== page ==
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Question
Posted by: B | 2012/09/25

Truth

They say my bipolar is like having diabetes, how do they know this?
I can''t be sick with this thing in my head for the rest of my life, I can''t live the rest of my life how I am living it now. The pain is relentless.

How will i ever not be terrified of whats in my head? They say through learning about it, that makes me more afraid. I do not want to let the people around me down, I do not want to be the problem they have to help, try fix, support and love. Its not fair.

I''m not strong enough.

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Our expert says:
Expert ImageCyberShrink

What they mean ( and indeed they know this well from having studied what happened to many thousands of people with similar problems ) is that a potential for Bipolar episodes tends to stay with you through life. Medication and other interventions may make the episodes happen less often, and be less severe, and help you, especially if you colaborate in the treatment, manage to cope well with them and minimise their disruptions.
What this does NOT mean, is relentless pain ; the psychological pain can be reduced and avoided for lengthy periods.
You can learn to be stronger, to handle this problem well, so you can be proud of yourself and others can be proud of you. You can probabluy lead an essentially normal life.
Make certain you are assessed and treated by a good experienced specialist psychiatrist, and discuss your concerns and fears with him / her.
Yes there are times when one feels tired, but the effort is worth it, because YOU are worth it.

The information provided does not constitute a diagnosis of your condition. You should consult a medical practitioner or other appropriate health care professional for a physical exmanication, diagnosis and formal advice. Health24 and the expert accept no responsibility or liability for any damage or personal harm you may suffer resulting from making use of this content.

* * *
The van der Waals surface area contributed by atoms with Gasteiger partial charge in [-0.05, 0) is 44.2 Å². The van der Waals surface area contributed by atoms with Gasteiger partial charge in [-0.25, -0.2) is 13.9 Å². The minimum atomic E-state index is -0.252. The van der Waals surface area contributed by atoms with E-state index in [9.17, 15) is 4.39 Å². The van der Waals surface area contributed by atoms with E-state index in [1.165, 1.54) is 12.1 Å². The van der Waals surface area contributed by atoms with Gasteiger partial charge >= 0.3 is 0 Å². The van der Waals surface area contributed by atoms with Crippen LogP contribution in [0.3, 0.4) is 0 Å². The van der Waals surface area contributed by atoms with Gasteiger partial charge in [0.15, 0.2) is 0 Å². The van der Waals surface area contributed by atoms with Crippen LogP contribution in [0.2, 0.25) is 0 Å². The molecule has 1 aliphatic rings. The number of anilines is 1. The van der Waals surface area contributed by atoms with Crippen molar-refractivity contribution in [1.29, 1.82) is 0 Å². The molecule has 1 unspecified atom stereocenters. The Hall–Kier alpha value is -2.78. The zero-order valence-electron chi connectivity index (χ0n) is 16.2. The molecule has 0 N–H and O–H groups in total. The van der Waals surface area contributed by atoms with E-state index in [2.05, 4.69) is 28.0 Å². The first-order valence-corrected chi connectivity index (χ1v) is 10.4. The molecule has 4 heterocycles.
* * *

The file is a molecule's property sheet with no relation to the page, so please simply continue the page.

5
Our users say:
Posted by: Deeve | 2012/09/26

Hey B, I''m also Bi-Polar. Maybe I''ve been lucky, I don''t know, but my meds have only been changed a few times or the dosage altered in a good 12 years now. I have read up and done a lot of Internet searching - not OVER diagnosed what I have, but slowly taken ownership of this chronic illness. It does NOT consume me, though it does appear to at times, but I manage it as best I can. What I do know is how my actions affect others around me. It is bloody difficult for my partner to live with me at times. I talk about this with him, I have a deep understanding of how things are...thats why I know it''s not only THEM that know, it''s also ME that knows!! ''Cause I know, I take ownership, I religously take my meds, I figure, I take time out breaks, I slow down, I use my own taught methods to get by...and so can you. And no, not all days are perfect...but then we have an illness, and like all illnesses, in a while you feel better, and you get going again!. Somehow you sound very down....and I agree too that it appears your meds are not working. Go back and see the quack, they can do something better for you. Best of luck...

Reply to Deeve
Posted by: Liza | 2012/09/26